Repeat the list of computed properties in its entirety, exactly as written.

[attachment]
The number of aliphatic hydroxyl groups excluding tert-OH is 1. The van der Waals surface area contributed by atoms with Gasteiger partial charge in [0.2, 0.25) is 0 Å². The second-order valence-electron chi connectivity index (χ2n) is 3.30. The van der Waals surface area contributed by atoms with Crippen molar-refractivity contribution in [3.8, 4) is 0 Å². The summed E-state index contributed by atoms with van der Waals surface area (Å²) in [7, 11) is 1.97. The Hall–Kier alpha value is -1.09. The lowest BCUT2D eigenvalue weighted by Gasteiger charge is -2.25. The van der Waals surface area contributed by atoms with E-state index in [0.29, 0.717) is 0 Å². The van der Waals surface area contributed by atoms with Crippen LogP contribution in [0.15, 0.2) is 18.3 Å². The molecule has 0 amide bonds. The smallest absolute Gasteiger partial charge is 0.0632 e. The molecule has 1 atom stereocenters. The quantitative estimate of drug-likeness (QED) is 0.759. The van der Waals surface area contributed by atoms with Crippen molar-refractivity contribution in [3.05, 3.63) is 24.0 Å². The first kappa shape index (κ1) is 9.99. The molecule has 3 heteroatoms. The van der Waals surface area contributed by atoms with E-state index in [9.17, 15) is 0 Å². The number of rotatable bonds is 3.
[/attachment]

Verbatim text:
The number of aliphatic hydroxyl groups excluding tert-OH is 1. The van der Waals surface area contributed by atoms with Gasteiger partial charge in [0.2, 0.25) is 0 Å². The second-order valence-electron chi connectivity index (χ2n) is 3.30. The van der Waals surface area contributed by atoms with Crippen molar-refractivity contribution in [3.8, 4) is 0 Å². The summed E-state index contributed by atoms with van der Waals surface area (Å²) in [7, 11) is 1.97. The Hall–Kier alpha value is -1.09. The lowest BCUT2D eigenvalue weighted by Gasteiger charge is -2.25. The van der Waals surface area contributed by atoms with E-state index in [0.29, 0.717) is 0 Å². The van der Waals surface area contributed by atoms with Crippen LogP contribution in [0.15, 0.2) is 18.3 Å². The molecule has 0 amide bonds. The smallest absolute Gasteiger partial charge is 0.0632 e. The molecule has 1 atom stereocenters. The quantitative estimate of drug-likeness (QED) is 0.759. The van der Waals surface area contributed by atoms with Crippen molar-refractivity contribution in [3.05, 3.63) is 24.0 Å². The first kappa shape index (κ1) is 9.99. The molecule has 3 heteroatoms. The van der Waals surface area contributed by atoms with E-state index in [9.17, 15) is 0 Å². The number of rotatable bonds is 3.